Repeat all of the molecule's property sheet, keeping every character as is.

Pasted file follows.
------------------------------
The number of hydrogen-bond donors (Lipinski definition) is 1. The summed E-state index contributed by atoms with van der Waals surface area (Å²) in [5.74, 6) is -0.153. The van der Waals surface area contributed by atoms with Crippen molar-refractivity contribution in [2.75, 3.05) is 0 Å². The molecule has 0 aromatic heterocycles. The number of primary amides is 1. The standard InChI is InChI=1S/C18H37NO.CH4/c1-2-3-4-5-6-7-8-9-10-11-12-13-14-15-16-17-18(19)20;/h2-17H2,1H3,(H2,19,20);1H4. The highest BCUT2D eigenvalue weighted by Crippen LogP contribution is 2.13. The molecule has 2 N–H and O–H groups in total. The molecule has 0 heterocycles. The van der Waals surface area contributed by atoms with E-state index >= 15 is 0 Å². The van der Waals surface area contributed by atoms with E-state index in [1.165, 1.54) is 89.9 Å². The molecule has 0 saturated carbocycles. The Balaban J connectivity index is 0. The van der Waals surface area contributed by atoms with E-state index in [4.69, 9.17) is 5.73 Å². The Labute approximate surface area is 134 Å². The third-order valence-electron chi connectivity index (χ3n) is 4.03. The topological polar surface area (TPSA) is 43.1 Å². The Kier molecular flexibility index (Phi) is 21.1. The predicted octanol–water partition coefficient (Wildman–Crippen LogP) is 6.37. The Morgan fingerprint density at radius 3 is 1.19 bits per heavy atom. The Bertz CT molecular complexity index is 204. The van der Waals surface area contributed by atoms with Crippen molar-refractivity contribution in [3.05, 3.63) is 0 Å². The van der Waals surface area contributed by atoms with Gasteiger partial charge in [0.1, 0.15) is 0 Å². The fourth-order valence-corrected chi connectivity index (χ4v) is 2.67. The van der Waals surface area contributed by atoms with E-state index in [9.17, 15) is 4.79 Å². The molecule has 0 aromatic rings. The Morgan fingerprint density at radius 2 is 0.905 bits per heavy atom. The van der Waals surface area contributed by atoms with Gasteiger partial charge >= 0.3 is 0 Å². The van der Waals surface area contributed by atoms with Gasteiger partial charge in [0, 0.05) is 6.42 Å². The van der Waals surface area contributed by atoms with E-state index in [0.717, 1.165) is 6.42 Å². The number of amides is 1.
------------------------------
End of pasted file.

The number of hydrogen-bond donors (Lipinski definition) is 1. The summed E-state index contributed by atoms with van der Waals surface area (Å²) in [5.74, 6) is -0.153. The van der Waals surface area contributed by atoms with Crippen molar-refractivity contribution in [2.75, 3.05) is 0 Å². The molecule has 0 aromatic heterocycles. The number of primary amides is 1. The standard InChI is InChI=1S/C18H37NO.CH4/c1-2-3-4-5-6-7-8-9-10-11-12-13-14-15-16-17-18(19)20;/h2-17H2,1H3,(H2,19,20);1H4. The highest BCUT2D eigenvalue weighted by Crippen LogP contribution is 2.13. The molecule has 2 N–H and O–H groups in total. The molecule has 0 heterocycles. The van der Waals surface area contributed by atoms with E-state index >= 15 is 0 Å². The van der Waals surface area contributed by atoms with E-state index in [1.165, 1.54) is 89.9 Å². The molecule has 0 saturated carbocycles. The Balaban J connectivity index is 0. The van der Waals surface area contributed by atoms with E-state index in [4.69, 9.17) is 5.73 Å². The Labute approximate surface area is 134 Å². The third-order valence-electron chi connectivity index (χ3n) is 4.03. The topological polar surface area (TPSA) is 43.1 Å². The Kier molecular flexibility index (Phi) is 21.1. The predicted octanol–water partition coefficient (Wildman–Crippen LogP) is 6.37. The Morgan fingerprint density at radius 3 is 1.19 bits per heavy atom. The Bertz CT molecular complexity index is 204. The van der Waals surface area contributed by atoms with Crippen molar-refractivity contribution in [3.05, 3.63) is 0 Å². The van der Waals surface area contributed by atoms with Gasteiger partial charge in [0.1, 0.15) is 0 Å². The fourth-order valence-corrected chi connectivity index (χ4v) is 2.67. The van der Waals surface area contributed by atoms with E-state index in [9.17, 15) is 4.79 Å². The molecule has 0 aromatic rings. The Morgan fingerprint density at radius 2 is 0.905 bits per heavy atom. The van der Waals surface area contributed by atoms with Gasteiger partial charge >= 0.3 is 0 Å². The van der Waals surface area contributed by atoms with Gasteiger partial charge in [0, 0.05) is 6.42 Å². The van der Waals surface area contributed by atoms with E-state index in [0.717, 1.165) is 6.42 Å². The number of amides is 1.